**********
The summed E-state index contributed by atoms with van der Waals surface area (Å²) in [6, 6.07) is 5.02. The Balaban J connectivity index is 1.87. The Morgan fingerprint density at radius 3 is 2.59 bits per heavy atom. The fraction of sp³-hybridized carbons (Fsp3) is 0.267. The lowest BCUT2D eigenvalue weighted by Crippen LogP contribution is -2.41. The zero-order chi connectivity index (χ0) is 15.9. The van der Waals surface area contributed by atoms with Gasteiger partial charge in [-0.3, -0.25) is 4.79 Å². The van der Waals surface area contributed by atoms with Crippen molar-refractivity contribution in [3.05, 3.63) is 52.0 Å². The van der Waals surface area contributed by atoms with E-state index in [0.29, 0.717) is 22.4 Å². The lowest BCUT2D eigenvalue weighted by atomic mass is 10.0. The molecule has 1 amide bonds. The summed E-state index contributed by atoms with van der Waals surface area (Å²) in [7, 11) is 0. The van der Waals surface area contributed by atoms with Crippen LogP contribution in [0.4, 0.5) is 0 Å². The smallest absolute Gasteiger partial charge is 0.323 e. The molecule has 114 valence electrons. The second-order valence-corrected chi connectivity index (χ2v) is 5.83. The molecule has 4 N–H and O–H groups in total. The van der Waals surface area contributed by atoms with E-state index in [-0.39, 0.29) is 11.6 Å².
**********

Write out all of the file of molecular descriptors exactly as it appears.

The summed E-state index contributed by atoms with van der Waals surface area (Å²) in [6, 6.07) is 5.02. The Balaban J connectivity index is 1.87. The Morgan fingerprint density at radius 3 is 2.59 bits per heavy atom. The fraction of sp³-hybridized carbons (Fsp3) is 0.267. The lowest BCUT2D eigenvalue weighted by Crippen LogP contribution is -2.41. The zero-order chi connectivity index (χ0) is 15.9. The van der Waals surface area contributed by atoms with Gasteiger partial charge in [-0.3, -0.25) is 4.79 Å². The van der Waals surface area contributed by atoms with Crippen molar-refractivity contribution in [3.05, 3.63) is 52.0 Å². The van der Waals surface area contributed by atoms with E-state index in [0.29, 0.717) is 22.4 Å². The lowest BCUT2D eigenvalue weighted by atomic mass is 10.0. The molecule has 1 amide bonds. The summed E-state index contributed by atoms with van der Waals surface area (Å²) in [7, 11) is 0. The van der Waals surface area contributed by atoms with Crippen LogP contribution in [0.4, 0.5) is 0 Å². The smallest absolute Gasteiger partial charge is 0.323 e. The molecule has 114 valence electrons. The second-order valence-corrected chi connectivity index (χ2v) is 5.83. The molecule has 4 N–H and O–H groups in total. The van der Waals surface area contributed by atoms with E-state index in [-0.39, 0.29) is 11.6 Å².